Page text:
I like this box a lot, it’s not quite 4 stars good, but it ain’t too far off. It has a matte finished outer sleeve baring the movie logo large on the front against a back-drop made to look like cracked stone. It has die-cut holes to mimic open cracks in the stone and through which you can see the inner box.

The inner packaging is made to look weathered and distressed; the front has a large window through which you can see the fully assembled figure, and the back has various pics of Worthington in character under which are the full production details. The main central pic here is also visible through the cut holes in the outer sleeve.
Inside the figure is held in the usual vac formed tray alongside his accessories without the need for any twisties.

So, as I said, not my favourite box, but still another solid bit of design that takes cues from the movies promotional material and has its own distinct look.

Sculpting - Perseus ***1/2, Medusa head ****
This is another KoJun sculpt, and whilst it’s a very strong job, it isn’t quite as strong as his recent work on Tony Stark, Aldo Raine, or Whiplash. We’ve already had the Marcus Wright figure sculpted by GOX and I still like the work on that figure a lot. However KoJuns observations are always worthy of note and Worthington looks leaner in this movie than he did in Terminator: Salvation. The trademark work on the hair is as sublime as always. It’s worn in a close French crop, but rather than using a mechanical means to ‘suggest’ at the texture by dabbing with a textured material, he has (as he has always done) observed the fine detailing and sculpted the angles at which the hair radiates away from the crown, simply outstanding. As always!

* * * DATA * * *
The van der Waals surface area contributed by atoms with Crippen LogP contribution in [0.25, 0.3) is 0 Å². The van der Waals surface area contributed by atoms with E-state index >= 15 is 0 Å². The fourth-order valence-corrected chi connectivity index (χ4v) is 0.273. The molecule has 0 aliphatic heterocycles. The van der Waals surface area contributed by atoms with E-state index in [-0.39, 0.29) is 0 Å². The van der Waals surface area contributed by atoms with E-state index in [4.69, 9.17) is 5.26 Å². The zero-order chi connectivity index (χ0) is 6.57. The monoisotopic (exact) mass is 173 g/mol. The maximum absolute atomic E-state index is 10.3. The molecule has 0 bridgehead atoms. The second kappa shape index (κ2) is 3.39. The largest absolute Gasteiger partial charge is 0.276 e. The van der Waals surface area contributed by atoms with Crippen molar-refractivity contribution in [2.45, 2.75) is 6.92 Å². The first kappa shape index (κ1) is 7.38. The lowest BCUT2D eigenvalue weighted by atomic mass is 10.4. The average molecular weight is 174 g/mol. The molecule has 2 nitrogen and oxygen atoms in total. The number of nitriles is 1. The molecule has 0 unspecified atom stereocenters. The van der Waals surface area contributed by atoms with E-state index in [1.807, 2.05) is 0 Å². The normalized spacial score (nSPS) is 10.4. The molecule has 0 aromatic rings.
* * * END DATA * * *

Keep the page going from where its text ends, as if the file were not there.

The portrait is 97.8% there, but there is some subtle nuance just keeping it from perfection. I find it hard to pinpoint what is bugging me, but some small detail just doesn’t sit right, keeping it from the full score. It is still however a beautiful bit of work.

The face is in a determine stare, the eyebrows are frowning and arched, and as I said the earlier the face is leaner, giving us better defined cheekbones and a sharper chin than on the earlier ‘Marcus’ sculpt. The expression is just enough the ‘angry’ side of indifferent to inject a little personality and it also means that the face works well with any number of action poses.

He also comes with four hands, 2 in tight grip positions for the accessories and 2 in a general relaxed position.
But as impressive as the Worthington sculpt is there is another head sculpt here as well!

No, not another Perseus head, I know people wanted an extra angry ‘shouting’ head as an extra, but what we get is the severed head of Medusa the Gorgon. This was created by Joseph Tsang, the guy famous for the majority of ‘alien’ and creature sculpts that Hot Toys have created of late, and he has shown his incredible eye for detail time and time again. Here he has sculpted all of the 34 individual snakes on her head (yes, I counted them) as separate pieces that are seamlessly glued onto the scalp of the screaming Gorgon. I have read that the slain Medusa’s head should be more neutral and passive (but not having seen the movie I still can’t comment). However this is one of the rare occasions I will throw caution to the wind and just go with it.